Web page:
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I have been handed the short hand of the stick. I have been working with part-timers as one of our full-time employees has been out on medical leave.

A little back ground info on my service-we are a rural 911 service and the closest hospital is at a minimum 30 miles away.

I have been working with one part-timer who is male and older than me so he thinks he is entitled to be king. He is an Intermediate and his only other EMS job is for a transfer service where he has worked for about a year. The first time I ran a call with him I realized he is very green to the emergency part of things. I thought no big deal, I don't mind teaching him a few things...HA. You can only teach people who want to be taught.

He was unsable to take a blood sugar, or even locate the glucometer. He questioned my judgement on an unconscious diabetic that I gave Glucagon to. Everything must be explained to him. He apparently has never backboarded a patient before. He refused to listen to me when I told him we were going to the ER without lights and sirens with a drunk patient. He refuses to actually take a patient himself. It is so stressful to know that the only extra pair of hands you have is unwilling to make any effort to learn anything. Knowing I could be working a cardiac arrest with him is terrifying. The fear that I could be stuck with him having multiple patients is even more terrifying. Sometimes working for a rural service really sucks!


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It sounds like you need to document those complaints and turn them in throught the chain of command, especially if you have tried to address these as training items.

How many people are there working at the department each shift because it could become a unit training instead of just a one on one.

Good Luck.

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Thanks for the feedback but that is not an option here. I have talked to the supervisor and she says I'm working with the part timer because I should be able to carry the weight. The real problem is we don't have enough part timers to fill the slots. We don't pay enough when you compare us to the local privates for part timers to be interested in driving out here.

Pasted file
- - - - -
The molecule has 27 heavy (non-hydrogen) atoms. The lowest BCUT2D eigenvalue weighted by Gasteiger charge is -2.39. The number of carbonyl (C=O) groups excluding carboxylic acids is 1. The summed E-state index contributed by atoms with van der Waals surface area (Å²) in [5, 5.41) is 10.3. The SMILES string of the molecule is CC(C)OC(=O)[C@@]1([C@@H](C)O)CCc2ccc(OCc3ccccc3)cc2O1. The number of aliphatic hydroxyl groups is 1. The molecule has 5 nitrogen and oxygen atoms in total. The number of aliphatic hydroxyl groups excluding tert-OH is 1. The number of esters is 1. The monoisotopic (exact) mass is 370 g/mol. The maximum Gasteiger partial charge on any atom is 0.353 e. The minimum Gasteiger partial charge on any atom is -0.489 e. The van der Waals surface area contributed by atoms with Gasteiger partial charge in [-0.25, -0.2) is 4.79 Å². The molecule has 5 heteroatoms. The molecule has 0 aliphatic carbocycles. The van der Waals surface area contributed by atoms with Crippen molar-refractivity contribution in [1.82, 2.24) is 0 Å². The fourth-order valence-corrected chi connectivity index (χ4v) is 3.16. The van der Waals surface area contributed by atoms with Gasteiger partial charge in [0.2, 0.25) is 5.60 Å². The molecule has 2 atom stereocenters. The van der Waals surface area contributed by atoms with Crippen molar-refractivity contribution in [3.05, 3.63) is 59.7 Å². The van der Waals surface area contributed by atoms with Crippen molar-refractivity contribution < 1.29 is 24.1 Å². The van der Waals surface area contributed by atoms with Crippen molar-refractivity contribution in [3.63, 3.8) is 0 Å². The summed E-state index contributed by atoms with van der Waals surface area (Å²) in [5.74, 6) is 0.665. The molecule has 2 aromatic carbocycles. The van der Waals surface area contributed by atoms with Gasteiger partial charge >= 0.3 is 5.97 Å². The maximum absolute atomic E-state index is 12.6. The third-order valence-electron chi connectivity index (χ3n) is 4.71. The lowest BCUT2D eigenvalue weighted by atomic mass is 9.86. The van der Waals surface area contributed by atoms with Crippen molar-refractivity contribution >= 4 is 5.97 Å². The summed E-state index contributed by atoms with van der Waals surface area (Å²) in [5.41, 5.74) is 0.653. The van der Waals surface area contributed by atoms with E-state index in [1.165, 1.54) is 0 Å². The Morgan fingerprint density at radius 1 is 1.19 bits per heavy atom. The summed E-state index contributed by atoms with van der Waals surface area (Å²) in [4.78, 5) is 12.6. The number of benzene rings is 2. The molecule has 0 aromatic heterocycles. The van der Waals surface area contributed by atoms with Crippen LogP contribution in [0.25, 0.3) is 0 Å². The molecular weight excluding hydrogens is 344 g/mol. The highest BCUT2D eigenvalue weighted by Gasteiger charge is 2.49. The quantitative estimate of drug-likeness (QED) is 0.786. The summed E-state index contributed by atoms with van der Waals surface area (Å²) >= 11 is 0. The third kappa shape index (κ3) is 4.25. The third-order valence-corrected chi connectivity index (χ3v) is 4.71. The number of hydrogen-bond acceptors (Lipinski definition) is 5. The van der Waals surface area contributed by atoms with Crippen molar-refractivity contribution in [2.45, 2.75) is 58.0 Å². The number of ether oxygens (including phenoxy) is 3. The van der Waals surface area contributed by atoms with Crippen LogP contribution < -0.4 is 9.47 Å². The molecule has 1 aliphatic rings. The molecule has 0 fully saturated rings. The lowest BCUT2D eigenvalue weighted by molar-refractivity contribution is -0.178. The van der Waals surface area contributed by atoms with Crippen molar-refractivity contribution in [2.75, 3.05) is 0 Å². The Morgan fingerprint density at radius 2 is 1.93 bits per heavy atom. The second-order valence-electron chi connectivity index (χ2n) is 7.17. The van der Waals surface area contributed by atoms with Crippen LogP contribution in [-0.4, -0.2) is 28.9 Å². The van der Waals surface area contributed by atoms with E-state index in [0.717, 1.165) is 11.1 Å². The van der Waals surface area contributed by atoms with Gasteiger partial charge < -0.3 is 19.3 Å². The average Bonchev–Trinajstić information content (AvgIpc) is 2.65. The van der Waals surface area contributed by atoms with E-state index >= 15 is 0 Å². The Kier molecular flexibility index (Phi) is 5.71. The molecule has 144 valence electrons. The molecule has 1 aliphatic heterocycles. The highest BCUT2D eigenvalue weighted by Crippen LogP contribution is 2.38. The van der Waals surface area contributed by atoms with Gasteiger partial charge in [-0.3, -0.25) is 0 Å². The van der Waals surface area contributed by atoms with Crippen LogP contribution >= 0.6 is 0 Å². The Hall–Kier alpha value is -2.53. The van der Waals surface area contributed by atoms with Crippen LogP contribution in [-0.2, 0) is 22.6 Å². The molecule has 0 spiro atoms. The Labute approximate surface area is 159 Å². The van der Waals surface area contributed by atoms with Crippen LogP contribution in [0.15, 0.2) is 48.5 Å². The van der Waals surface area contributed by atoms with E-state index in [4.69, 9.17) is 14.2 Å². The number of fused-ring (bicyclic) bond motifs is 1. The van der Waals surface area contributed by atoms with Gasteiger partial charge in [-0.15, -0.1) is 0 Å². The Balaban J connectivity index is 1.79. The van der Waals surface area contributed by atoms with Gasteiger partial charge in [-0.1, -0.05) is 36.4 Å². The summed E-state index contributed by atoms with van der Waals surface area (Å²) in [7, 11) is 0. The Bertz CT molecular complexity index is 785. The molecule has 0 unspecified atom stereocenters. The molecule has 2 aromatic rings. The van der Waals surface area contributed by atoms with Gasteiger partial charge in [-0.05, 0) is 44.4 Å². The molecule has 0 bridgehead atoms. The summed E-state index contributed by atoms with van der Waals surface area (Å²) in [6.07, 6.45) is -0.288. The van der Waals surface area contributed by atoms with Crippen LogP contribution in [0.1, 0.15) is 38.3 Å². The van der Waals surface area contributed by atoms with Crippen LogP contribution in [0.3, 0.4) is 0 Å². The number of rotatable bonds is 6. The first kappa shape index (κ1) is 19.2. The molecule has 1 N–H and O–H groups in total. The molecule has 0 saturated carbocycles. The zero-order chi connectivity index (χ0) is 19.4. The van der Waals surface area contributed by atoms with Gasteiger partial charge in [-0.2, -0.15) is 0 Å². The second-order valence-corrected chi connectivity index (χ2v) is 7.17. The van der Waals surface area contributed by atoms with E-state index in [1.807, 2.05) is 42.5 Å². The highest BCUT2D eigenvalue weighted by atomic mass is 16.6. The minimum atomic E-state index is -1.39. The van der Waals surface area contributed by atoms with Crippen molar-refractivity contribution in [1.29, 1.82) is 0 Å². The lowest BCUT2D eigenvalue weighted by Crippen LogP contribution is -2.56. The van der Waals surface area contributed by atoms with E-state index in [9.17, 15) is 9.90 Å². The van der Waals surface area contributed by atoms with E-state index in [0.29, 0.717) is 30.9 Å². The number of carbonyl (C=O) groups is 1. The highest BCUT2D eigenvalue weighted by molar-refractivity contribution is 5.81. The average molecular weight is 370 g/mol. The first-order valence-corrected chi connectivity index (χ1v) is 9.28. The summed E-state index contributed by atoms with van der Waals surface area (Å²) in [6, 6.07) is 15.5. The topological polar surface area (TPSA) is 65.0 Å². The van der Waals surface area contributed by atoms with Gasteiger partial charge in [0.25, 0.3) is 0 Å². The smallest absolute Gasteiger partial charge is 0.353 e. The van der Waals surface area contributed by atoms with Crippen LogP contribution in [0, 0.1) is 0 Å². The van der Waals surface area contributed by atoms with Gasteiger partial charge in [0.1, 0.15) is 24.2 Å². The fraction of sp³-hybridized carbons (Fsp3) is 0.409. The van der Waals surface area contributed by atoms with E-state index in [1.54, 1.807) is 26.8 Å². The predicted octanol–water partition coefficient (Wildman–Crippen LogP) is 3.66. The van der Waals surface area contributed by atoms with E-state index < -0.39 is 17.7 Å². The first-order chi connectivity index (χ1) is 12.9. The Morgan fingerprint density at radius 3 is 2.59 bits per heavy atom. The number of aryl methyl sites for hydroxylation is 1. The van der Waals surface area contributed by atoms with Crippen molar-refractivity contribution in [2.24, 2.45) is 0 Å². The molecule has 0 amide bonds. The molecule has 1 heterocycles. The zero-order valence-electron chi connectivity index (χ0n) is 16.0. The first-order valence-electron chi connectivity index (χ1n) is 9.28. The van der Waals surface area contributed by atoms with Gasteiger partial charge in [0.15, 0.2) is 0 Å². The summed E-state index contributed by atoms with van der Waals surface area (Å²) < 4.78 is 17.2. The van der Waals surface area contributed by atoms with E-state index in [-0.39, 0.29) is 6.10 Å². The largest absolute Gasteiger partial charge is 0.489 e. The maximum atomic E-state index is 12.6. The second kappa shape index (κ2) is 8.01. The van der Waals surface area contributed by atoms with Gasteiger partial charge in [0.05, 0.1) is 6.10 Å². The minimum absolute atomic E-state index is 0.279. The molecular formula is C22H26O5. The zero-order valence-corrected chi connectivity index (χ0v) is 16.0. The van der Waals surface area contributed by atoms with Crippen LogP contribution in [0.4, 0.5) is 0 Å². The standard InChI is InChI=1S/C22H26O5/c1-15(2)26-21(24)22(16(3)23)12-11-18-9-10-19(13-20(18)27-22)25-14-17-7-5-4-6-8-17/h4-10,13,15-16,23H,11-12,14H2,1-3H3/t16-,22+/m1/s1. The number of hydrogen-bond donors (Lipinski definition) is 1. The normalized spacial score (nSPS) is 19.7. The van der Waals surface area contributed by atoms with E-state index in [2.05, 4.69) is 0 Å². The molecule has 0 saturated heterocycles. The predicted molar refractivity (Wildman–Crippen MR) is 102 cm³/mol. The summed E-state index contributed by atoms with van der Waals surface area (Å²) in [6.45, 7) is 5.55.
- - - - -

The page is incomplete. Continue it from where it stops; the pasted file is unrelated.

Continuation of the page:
We staff 2 trucks 24/7 so we have 4 employees on staff round the clock.

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It's an unfortunate fact that people who do this as a career (FT) do it differently than people who are volunteers or part time. We have plenty of people where I live who just want to drive the ambulance and criticize what happens in the back. You're also probably fighting previous medics who treated the part timers like crap and now they're defensive and half assed. You could try something simple; just be nice to the guy and talk to him. Ask him if he remembers when he first started as an EMT, and coach him. Remind him how much you're depending on him to be part of the team, how much you want to do the right thing, and how he'd want you to treat him or a member of his family. Too many people forget how far you can get being nice, even when you don't think you should have to be. He's not doing his job, and you're having to kiss his ass to get him to do it is frustrating. However, what's the bigger picture here?

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